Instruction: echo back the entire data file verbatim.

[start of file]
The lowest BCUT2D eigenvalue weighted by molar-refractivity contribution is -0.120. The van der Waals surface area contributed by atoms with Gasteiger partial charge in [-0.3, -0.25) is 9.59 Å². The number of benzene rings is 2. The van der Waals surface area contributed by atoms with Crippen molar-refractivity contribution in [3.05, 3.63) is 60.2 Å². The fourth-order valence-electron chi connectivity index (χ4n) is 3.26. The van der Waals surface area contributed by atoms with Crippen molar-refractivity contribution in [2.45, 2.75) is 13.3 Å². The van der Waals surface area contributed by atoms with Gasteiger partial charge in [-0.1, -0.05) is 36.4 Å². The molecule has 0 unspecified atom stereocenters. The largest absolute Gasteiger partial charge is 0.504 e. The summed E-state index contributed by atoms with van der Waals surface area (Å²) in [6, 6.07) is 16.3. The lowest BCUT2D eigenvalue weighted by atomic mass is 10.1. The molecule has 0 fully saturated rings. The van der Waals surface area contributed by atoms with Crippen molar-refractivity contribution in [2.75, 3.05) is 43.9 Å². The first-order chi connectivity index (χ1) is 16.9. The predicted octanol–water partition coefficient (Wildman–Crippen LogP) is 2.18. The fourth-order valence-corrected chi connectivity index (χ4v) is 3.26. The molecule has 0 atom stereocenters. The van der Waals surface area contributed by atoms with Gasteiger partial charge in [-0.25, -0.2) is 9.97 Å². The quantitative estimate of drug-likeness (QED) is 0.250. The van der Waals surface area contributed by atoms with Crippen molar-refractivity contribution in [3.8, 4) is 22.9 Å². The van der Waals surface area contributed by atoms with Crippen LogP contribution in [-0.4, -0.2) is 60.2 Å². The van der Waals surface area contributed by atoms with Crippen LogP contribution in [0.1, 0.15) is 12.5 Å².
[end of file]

The lowest BCUT2D eigenvalue weighted by molar-refractivity contribution is -0.120. The van der Waals surface area contributed by atoms with Gasteiger partial charge in [-0.3, -0.25) is 9.59 Å². The number of benzene rings is 2. The van der Waals surface area contributed by atoms with Crippen molar-refractivity contribution in [3.05, 3.63) is 60.2 Å². The fourth-order valence-electron chi connectivity index (χ4n) is 3.26. The van der Waals surface area contributed by atoms with Crippen molar-refractivity contribution in [2.45, 2.75) is 13.3 Å². The van der Waals surface area contributed by atoms with Gasteiger partial charge in [-0.1, -0.05) is 36.4 Å². The molecule has 0 unspecified atom stereocenters. The largest absolute Gasteiger partial charge is 0.504 e. The summed E-state index contributed by atoms with van der Waals surface area (Å²) in [6, 6.07) is 16.3. The lowest BCUT2D eigenvalue weighted by atomic mass is 10.1. The molecule has 0 fully saturated rings. The van der Waals surface area contributed by atoms with Crippen molar-refractivity contribution in [2.75, 3.05) is 43.9 Å². The first-order chi connectivity index (χ1) is 16.9. The predicted octanol–water partition coefficient (Wildman–Crippen LogP) is 2.18. The fourth-order valence-corrected chi connectivity index (χ4v) is 3.26. The molecule has 0 atom stereocenters. The van der Waals surface area contributed by atoms with Gasteiger partial charge in [-0.25, -0.2) is 9.97 Å². The quantitative estimate of drug-likeness (QED) is 0.250. The van der Waals surface area contributed by atoms with Crippen molar-refractivity contribution in [3.8, 4) is 22.9 Å². The van der Waals surface area contributed by atoms with Crippen LogP contribution in [-0.4, -0.2) is 60.2 Å². The van der Waals surface area contributed by atoms with Crippen LogP contribution in [0.1, 0.15) is 12.5 Å².